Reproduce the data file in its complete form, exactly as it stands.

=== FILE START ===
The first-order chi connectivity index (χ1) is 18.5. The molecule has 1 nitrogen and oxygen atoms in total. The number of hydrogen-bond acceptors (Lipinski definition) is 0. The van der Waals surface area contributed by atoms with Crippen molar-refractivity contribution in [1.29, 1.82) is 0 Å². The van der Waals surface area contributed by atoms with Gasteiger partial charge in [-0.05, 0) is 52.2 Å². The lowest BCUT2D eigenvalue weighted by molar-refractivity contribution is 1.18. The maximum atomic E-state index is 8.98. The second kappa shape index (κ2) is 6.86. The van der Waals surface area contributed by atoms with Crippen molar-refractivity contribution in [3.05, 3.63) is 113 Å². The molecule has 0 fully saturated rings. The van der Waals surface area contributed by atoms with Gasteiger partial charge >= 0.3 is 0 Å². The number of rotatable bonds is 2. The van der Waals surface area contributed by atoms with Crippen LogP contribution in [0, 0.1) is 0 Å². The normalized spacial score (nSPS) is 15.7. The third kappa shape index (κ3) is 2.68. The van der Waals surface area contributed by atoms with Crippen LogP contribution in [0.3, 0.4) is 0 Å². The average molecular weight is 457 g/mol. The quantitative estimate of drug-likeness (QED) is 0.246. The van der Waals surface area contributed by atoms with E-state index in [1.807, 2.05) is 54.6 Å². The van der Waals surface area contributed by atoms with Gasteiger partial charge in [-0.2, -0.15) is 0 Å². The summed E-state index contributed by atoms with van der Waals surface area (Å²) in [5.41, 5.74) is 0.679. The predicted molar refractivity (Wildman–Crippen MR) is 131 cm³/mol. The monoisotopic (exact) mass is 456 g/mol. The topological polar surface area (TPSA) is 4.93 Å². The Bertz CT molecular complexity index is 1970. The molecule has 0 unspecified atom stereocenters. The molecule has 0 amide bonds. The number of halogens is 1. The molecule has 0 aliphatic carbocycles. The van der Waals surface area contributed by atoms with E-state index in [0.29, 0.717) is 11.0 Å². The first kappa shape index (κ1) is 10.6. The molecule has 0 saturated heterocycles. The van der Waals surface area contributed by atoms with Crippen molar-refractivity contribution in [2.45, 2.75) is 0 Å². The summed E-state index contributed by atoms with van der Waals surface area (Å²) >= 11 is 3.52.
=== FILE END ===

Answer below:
The first-order chi connectivity index (χ1) is 18.5. The molecule has 1 nitrogen and oxygen atoms in total. The number of hydrogen-bond acceptors (Lipinski definition) is 0. The van der Waals surface area contributed by atoms with Crippen molar-refractivity contribution in [1.29, 1.82) is 0 Å². The van der Waals surface area contributed by atoms with Gasteiger partial charge in [-0.05, 0) is 52.2 Å². The lowest BCUT2D eigenvalue weighted by molar-refractivity contribution is 1.18. The maximum atomic E-state index is 8.98. The second kappa shape index (κ2) is 6.86. The van der Waals surface area contributed by atoms with Crippen molar-refractivity contribution in [3.05, 3.63) is 113 Å². The molecule has 0 fully saturated rings. The van der Waals surface area contributed by atoms with Gasteiger partial charge >= 0.3 is 0 Å². The number of rotatable bonds is 2. The van der Waals surface area contributed by atoms with Crippen LogP contribution in [0, 0.1) is 0 Å². The normalized spacial score (nSPS) is 15.7. The third kappa shape index (κ3) is 2.68. The van der Waals surface area contributed by atoms with Crippen LogP contribution in [0.3, 0.4) is 0 Å². The average molecular weight is 457 g/mol. The quantitative estimate of drug-likeness (QED) is 0.246. The van der Waals surface area contributed by atoms with E-state index in [1.807, 2.05) is 54.6 Å². The van der Waals surface area contributed by atoms with Gasteiger partial charge in [-0.2, -0.15) is 0 Å². The summed E-state index contributed by atoms with van der Waals surface area (Å²) in [5.41, 5.74) is 0.679. The predicted molar refractivity (Wildman–Crippen MR) is 131 cm³/mol. The monoisotopic (exact) mass is 456 g/mol. The topological polar surface area (TPSA) is 4.93 Å². The Bertz CT molecular complexity index is 1970. The molecule has 0 unspecified atom stereocenters. The molecule has 0 amide bonds. The number of halogens is 1. The molecule has 0 aliphatic carbocycles. The van der Waals surface area contributed by atoms with E-state index in [0.29, 0.717) is 11.0 Å². The first kappa shape index (κ1) is 10.6. The molecule has 0 saturated heterocycles. The van der Waals surface area contributed by atoms with Crippen molar-refractivity contribution in [2.45, 2.75) is 0 Å². The summed E-state index contributed by atoms with van der Waals surface area (Å²) >= 11 is 3.52.